Friday 20 January 2012
A drug regimen found to cut a women’s risk of dying from breast cancer gives a higher risk of carpal tunnel syndrome, but this can be managed and does not persist once treatment has finished, according to a paper published today in the Lancet Oncology.
Women diagnosed with early stage oestrogen receptor-positive (ER+ or hormone sensitive) breast cancer are often given drugs for five years after surgery to help prevent the disease coming back.
The 37-country Intergroup Exemestane Study (IES), which involved more than 4,700 women, has previously reported that women who were switched to exemestane after two to three years of tamoxifen were less likely to have had disease recurrence or to have died than women who stayed on tamoxifen for the whole five year period. However, more patients in the exemestane group reported musculoskeletal symptoms – which can also include bone fractures, joint or muscle pain - while being treated than those in the tamoxifen group (42.4% compared to 33.2%). In particular, around 2.8 per cent of patients in the exemestane group experienced carpal tunnel syndrome during treatment compared with 0.3 per cent of the tamoxifen group.
The Institute of Cancer Research and Imperial College London in the UK and Leiden University Medical Center in the Netherlands have today reported in more detail on these musculoskeletal side-effects.
Carpal tunnel syndrome occurs when a nerve in the wrist is compressed, leading to pain and muscle weakness in the fingers and hand. Patients who developed carpal tunnel syndrome in this study suffered it for six months on average. The majority of patients were successfully treated for this side-effect with surgery, and very few patients discontinued their treatment because of carpal tunnel syndrome. Rates of carpal tunnel syndrome in people who had completed treatment were very low, and there was no evidence of a difference in occurrence between the two groups.
Professor Judith Bliss, Director of the Clinical Trials and Statistics Unit at The Institute of Cancer Research (ICR-CTSU), says: “The rate of carpal tunnel syndrome was higher in women who switched to exemestane than in those treated only with tamoxifen. We found more than half of patients who developed this side-effect had surgery, but the vast majority were able to continue their treatment for breast cancer and did not experience carpal tunnel syndrome once their treatment had concluded.”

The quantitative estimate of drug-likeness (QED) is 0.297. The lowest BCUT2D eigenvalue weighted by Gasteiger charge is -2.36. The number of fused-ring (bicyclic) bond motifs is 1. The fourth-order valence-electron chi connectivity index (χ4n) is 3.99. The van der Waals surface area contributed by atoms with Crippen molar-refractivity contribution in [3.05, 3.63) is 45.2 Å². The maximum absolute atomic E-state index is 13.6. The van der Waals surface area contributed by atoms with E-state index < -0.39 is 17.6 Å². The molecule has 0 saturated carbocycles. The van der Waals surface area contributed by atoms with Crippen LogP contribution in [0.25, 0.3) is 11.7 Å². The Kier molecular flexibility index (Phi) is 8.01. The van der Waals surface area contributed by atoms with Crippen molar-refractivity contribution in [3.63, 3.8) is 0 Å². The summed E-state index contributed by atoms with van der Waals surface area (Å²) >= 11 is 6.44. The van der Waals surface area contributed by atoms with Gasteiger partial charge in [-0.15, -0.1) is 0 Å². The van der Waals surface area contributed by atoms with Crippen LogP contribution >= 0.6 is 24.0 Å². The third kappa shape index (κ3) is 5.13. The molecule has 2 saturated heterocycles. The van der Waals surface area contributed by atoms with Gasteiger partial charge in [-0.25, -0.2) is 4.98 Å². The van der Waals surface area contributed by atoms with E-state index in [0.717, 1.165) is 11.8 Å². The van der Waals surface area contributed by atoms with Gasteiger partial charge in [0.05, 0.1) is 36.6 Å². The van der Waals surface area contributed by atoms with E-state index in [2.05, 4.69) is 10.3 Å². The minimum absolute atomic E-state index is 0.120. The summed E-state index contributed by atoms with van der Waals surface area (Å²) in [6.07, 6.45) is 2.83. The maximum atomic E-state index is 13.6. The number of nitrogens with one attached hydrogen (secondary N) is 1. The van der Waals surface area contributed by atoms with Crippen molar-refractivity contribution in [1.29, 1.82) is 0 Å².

The trial was sponsored by Pfizer, and Cancer Research UK provided funding to the ICR-CTSU and Imperial College London’s Clinical Trials Unit – Cancer.
Martin Ledwick, Cancer Research UK’s head information nurse, said: “This gives clinicians more information with which to help patients make fully informed treatment decisions. It is worth noting that carpal tunnel syndrome is usually treated successfully and this needs to be considered when balancing severity of side effects against benefits of different treatment options.”
About 75 per cent of the 48,000 women diagnosed with breast cancer in the UK each year have an oestrogen receptor positive tumour, meaning that the hormone oestrogen is playing a role in cancer growth. Both tamoxifen and exemestane are hormone treatments: tamoxifen works by blocking the tumour’s ability to use oestrogen, while aromatase inhibitors like exemestane reduce the body's production of oestrogen.
Media Contact: ICR Science Communications Manager Jane Bunce on [email protected] on 0207 153 5106 or after hours 077217 47900
Notes to editors:
"Carpal tunnel syndrome and musculoskeletal symptoms in postmenopausal women with early breast cancer treated with exemestane or tamoxifen after 2—3 years of tamoxifen: a retrospective analysis of the Intergroup Exemestane Study" published in Lancet Oncology on January 20 2012.
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